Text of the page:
Comparison of published and observed risks following percutaneous injuries shows that national data on transmissions is lower than theoretical estimates (Yazdanpanah et al, 2005; Department of Health, 2008; 2006). This disparity is likely to result from a combination of the success of the HBV immunisation programme among healthcare workers, effective clinical management of exposures and the fact that many patients with HIV may be of low infectivity due to antiretroviral therapy.
Among healthcare workers exposed to HBV, 96% were known responders to the vaccine. Of those exposed to HIV who reported the time they started post-exposure prophylaxis (PEP), 97% did so within 72 hours of exposure. Starting PEP within 72 hours is known to maximise the effectiveness of the treatment (Department of Health, 2008). Another factor that may influence the observed seroconversion rates for HBV, HCV and HIV following percutaneous injury is the underreporting of exposures by individual healthcare workers to their organisation and by organisations to PHE. Hospitals are currently taking steps to implement safer practices in accordance with the 2010 EU directive (European Agency for Safety and Health at Work, 2010) and the sharps regulations (Health and Safety Executive, 2013).
While the use of safety-engineered devices represents a clear effort to reduce the risks of occupational injuries, raising awareness, education and training about needlestick injuries are also important in preventing and managing sharps injuries (Royal College of Nursing, 2013).
Awareness of needlestick injuries
Recognising the occurrence of needlestick injuries as a major concern, a discussion group session was added to the programme of the 2014 POINTERS conference. This biennial conference is a unique collaboration between the Infection Prevention Society and the Faculty of Occupational Medicine; it was supported by PHE, and hosted by Public Health Wales and the Welsh Government. The conference brought together expertise from a broad range of specialisms with an interest in preventing bloodborne viruses, including occupational health advisors, nurses, consultants, virologists, and health and safety professionals.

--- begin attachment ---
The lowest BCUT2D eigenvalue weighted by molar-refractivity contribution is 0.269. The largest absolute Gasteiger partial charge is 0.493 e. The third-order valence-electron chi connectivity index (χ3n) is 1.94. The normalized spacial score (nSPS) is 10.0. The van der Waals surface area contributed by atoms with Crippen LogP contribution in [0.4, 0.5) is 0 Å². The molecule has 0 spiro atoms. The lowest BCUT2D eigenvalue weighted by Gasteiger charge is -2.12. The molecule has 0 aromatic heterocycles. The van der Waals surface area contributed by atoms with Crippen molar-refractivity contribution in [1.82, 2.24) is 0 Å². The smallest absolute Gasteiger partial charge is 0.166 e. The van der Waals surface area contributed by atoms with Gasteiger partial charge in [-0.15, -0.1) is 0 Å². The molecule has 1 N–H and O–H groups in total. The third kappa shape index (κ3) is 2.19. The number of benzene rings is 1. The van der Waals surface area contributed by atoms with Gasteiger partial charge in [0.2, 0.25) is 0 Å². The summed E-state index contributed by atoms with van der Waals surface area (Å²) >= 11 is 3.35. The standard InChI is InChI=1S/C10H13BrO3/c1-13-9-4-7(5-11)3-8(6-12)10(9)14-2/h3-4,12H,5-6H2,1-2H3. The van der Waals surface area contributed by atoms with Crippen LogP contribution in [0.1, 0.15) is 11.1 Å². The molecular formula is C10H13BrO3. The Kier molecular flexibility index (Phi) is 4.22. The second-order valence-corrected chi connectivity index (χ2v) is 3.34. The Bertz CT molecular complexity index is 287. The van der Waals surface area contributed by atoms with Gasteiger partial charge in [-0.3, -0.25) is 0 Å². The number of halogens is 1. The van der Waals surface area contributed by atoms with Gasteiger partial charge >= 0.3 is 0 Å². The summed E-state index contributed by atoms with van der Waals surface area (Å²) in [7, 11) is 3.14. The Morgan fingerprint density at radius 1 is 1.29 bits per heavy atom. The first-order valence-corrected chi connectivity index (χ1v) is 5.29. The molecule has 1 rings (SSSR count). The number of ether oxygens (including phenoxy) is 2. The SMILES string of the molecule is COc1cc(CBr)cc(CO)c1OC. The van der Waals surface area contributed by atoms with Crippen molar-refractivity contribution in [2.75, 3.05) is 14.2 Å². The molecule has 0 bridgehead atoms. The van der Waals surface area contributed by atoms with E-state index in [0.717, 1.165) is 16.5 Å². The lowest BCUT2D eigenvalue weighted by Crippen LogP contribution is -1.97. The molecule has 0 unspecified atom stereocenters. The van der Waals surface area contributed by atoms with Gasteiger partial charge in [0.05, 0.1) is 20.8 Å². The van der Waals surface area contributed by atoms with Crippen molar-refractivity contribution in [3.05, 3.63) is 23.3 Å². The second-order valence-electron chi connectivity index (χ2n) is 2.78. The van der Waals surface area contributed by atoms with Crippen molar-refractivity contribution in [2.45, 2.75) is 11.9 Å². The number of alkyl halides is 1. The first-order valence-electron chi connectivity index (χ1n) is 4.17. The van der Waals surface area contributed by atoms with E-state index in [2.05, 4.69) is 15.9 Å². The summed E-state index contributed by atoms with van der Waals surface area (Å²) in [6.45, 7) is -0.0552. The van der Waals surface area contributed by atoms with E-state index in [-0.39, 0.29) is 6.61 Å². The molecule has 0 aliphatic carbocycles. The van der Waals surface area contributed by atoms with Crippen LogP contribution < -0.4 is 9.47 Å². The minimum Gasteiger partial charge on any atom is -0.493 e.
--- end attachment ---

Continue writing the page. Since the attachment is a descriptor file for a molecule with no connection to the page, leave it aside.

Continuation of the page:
Delegates joined one of 12 discussion groups of approximately six participants, to explore the topic of raising awareness of needlestick injuries. Each group was assigned one of four primary questions to stimulate their discussion (Box 1) and given background information through presentations, oral instructions and a written information sheet. Group facilitators guided them through their discussion questions and they were prompted to consider two key points:
- The resources needed to raise awareness of needlestick injuries in healthcare settings;
- The impact, needs and responsibilities of different organisations or groups.
Box 1. Discussion group questions
- What are the benefits of a needlestick injury awareness day in a healthcare setting?
- What resources are needed to help raise awareness of needlestick injuries in healthcare settings?
- How would you describe the ideal needlestick injury awareness day?
- What key information or data would be useful to raise awareness of needlestick injuries in healthcare settings?
Raising awareness preventing injuries
Discussion points raised within the groups were recorded on flipcharts, written and shared with the wider group during a feedback session. Photos were taken of each group’s flipchart sheets and the groups’ discussion notes were later transcribed for analysis using an inductive technique. Through qualitative analysis, six key themes emerged:
- National context, strategy and data;
- Local leadership and ownership;
- Practicalities of raising awareness of needlestick injuries;
- Personalisation, and individualisation of impact and responsibility;
- Shared responsibility, opportunity and impact;
- Reporting practices, procedures and clinical management.
Analysis of discussion group transcripts reveals that national priorities affect practitioners’ ability to organise local awareness raising sessions. Several discussion groups identified that, where NHS trust boards prioritise specific issues, there may be a stronger commitment and greater support for local initiatives. The groups also noted that NHS trust boards would be more likely to prioritise action to reduce the risks of exposure to bloodborne viruses if it was considered to be a national priority area with evidence generated through data, strategic reviews and audits. There was a desire for national data to be made available so infection control practitioners could present this at board level for the issue to be prioritised. The ability to provide national data is dependent on the continued and timely reporting of exposures and outcomes from local settings. The interdependence between national data, national strategy and local data and agendas was a shared observation.